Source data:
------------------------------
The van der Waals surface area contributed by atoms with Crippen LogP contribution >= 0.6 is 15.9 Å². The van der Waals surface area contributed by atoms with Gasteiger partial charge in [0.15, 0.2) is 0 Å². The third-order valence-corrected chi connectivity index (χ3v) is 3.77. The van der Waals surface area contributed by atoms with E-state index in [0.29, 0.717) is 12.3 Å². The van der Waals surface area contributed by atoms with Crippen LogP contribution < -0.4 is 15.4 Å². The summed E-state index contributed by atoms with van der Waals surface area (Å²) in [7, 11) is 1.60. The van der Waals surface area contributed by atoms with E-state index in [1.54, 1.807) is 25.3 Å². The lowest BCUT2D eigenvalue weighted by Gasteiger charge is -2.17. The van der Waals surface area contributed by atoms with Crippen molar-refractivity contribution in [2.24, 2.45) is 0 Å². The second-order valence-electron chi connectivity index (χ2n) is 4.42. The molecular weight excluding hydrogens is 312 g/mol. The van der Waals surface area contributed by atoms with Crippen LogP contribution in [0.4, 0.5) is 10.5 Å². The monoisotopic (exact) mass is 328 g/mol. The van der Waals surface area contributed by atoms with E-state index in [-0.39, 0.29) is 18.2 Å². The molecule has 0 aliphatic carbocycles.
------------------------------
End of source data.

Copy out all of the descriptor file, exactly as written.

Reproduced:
The van der Waals surface area contributed by atoms with Crippen LogP contribution >= 0.6 is 15.9 Å². The van der Waals surface area contributed by atoms with Gasteiger partial charge in [0.15, 0.2) is 0 Å². The third-order valence-corrected chi connectivity index (χ3v) is 3.77. The van der Waals surface area contributed by atoms with E-state index in [0.29, 0.717) is 12.3 Å². The van der Waals surface area contributed by atoms with Crippen LogP contribution < -0.4 is 15.4 Å². The summed E-state index contributed by atoms with van der Waals surface area (Å²) in [7, 11) is 1.60. The van der Waals surface area contributed by atoms with E-state index in [1.54, 1.807) is 25.3 Å². The lowest BCUT2D eigenvalue weighted by Gasteiger charge is -2.17. The van der Waals surface area contributed by atoms with Crippen molar-refractivity contribution in [2.24, 2.45) is 0 Å². The second-order valence-electron chi connectivity index (χ2n) is 4.42. The molecular weight excluding hydrogens is 312 g/mol. The van der Waals surface area contributed by atoms with Crippen LogP contribution in [0.4, 0.5) is 10.5 Å². The monoisotopic (exact) mass is 328 g/mol. The van der Waals surface area contributed by atoms with E-state index in [-0.39, 0.29) is 18.2 Å². The molecule has 0 aliphatic carbocycles.